In chapter 5, Anastasius Moumtzoglou elucidates that people-centered health care represents a structural change in thinking, which encapsulates before anything else the consideration of the patient. The development of people-centered care might include a partnership approach based on equal footing, capacity-building and the expansion of organizational care. Its core values encompass empowerment, participation, family, community, and the elimination of any form of discrimination. As a result, they bestow people on shared decision-making not exclusively on issues of treatment but also for health care organization. On the other hand, a global e-health agreement is beginning to take shape on the involvement of stakeholders, the interoperability, and standards. Consequently, e-health can have a remarkable impact on people-centered care, despite the challenges of implementation and adoption.

In chapter 6, Stavros Archondakis, Aliki Stathopoulou, and Ioannis Sitaras analyze the guidelines concerning the use of laboratory information systems for medical records storage and retrieval. They affirm that post-examination procedures, such as authorization for release, reporting, and transmission of the results have a dramatic impact on laboratory quality improvement. Finally, they reveal their conclusion that cooperation between laboratory and hospital information system will be improved by the implementation of specific procedures concerning data replacement, recovery and updating.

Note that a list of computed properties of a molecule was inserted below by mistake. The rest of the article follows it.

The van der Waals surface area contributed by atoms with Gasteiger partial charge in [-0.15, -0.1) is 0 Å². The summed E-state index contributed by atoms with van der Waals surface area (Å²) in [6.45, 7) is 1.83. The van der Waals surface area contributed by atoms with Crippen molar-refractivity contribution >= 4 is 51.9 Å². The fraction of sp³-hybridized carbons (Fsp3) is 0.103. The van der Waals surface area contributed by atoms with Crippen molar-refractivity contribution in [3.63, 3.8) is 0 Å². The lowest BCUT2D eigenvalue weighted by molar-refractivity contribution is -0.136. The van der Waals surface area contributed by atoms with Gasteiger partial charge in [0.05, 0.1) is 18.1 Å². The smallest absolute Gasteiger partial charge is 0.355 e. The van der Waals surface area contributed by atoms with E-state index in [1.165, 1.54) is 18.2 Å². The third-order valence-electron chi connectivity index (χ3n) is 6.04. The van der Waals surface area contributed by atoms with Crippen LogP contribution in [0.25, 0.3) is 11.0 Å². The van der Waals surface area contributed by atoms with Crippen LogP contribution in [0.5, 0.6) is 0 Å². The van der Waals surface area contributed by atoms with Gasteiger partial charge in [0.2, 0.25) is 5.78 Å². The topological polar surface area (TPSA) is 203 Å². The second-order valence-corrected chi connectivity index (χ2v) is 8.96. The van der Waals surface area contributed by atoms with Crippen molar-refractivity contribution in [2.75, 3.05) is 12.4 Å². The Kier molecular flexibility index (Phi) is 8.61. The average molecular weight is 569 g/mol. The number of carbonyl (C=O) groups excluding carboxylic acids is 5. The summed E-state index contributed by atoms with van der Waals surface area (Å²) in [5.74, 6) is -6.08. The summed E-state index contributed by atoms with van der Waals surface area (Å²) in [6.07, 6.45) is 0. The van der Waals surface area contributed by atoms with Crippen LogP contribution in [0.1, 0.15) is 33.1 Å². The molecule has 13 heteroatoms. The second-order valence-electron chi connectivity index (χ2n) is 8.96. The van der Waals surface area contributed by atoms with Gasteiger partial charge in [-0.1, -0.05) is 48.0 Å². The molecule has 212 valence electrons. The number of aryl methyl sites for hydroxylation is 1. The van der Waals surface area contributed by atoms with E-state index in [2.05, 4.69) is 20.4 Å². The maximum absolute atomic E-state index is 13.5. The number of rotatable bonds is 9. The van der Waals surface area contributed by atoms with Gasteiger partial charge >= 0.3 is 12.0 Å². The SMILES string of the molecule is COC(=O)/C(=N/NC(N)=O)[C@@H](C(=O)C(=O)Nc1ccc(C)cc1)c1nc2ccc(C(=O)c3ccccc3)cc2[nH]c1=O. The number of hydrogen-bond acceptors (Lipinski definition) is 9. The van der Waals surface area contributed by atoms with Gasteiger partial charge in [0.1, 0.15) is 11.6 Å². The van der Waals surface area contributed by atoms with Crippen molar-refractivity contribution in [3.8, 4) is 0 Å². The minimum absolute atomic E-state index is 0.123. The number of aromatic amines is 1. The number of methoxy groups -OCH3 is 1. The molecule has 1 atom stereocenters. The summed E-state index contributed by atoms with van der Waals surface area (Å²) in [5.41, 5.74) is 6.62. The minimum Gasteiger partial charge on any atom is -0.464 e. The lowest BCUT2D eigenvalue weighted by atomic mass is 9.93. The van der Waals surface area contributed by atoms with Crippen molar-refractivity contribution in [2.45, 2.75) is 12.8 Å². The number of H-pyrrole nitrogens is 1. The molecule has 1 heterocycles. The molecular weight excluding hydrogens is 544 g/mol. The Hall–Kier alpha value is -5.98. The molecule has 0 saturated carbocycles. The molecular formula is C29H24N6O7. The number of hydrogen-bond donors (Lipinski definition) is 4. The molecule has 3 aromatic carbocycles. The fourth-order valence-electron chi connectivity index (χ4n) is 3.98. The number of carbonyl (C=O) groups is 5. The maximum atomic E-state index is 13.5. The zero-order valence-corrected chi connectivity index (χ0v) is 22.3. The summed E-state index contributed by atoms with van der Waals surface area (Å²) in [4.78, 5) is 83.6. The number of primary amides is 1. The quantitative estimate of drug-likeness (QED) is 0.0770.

In chapter 7, V.G. Stamatopoulos,  G.E. Karagiannis, and B.R.M.Manning outline an approach which focuses on establishing and then using existing end-to-end care process pathways as early benchmarks against which to assess the effects of changes in clinical practice in response to new clinical knowledge inputs. The primary focus of this approach is to provide a practical means of validating improvement in best practice processes and performance standards as the basis of exemplary clinical governance. It also seeks to identify potential risks of adverse events and provide the basis for preventive measures. Finally, they argue that a pathway-linked knowledge service approach does not infringe on the professional autonomy.

In chapter 8, Ioannis Apostolakis, Periklis Valsamos, and Iraklis Varlamis clarify that evidence-based medicine (EBM) refers to the careful consideration of all the available evidence when making decisions about the care of the individual patient. Moreover, they recognize that EBM still remains a complex and delicate process which needs Quality Assurance (QA). Overall, they provide an introduction on the concepts of EBM, highlight the need for structured methodologies that will ensure the quality of the EBM process, and provide a critical overview of the existing methodologies in quality assurance of the evidence.

In chapter 9, Asen Atanasov provides a brief overview on some e-medicine resources and global definitions focused on the three main subjects of the healthcare quality – the patient, the costs and the evidence for quality. He also mentions sites that assist in the retrieval of information about methods for obtaining evidence along with the ways of measuring evidence validity. These sites provide information on implementing the ultimate evidence-based product – clinical guidelines for better medical practice and health service.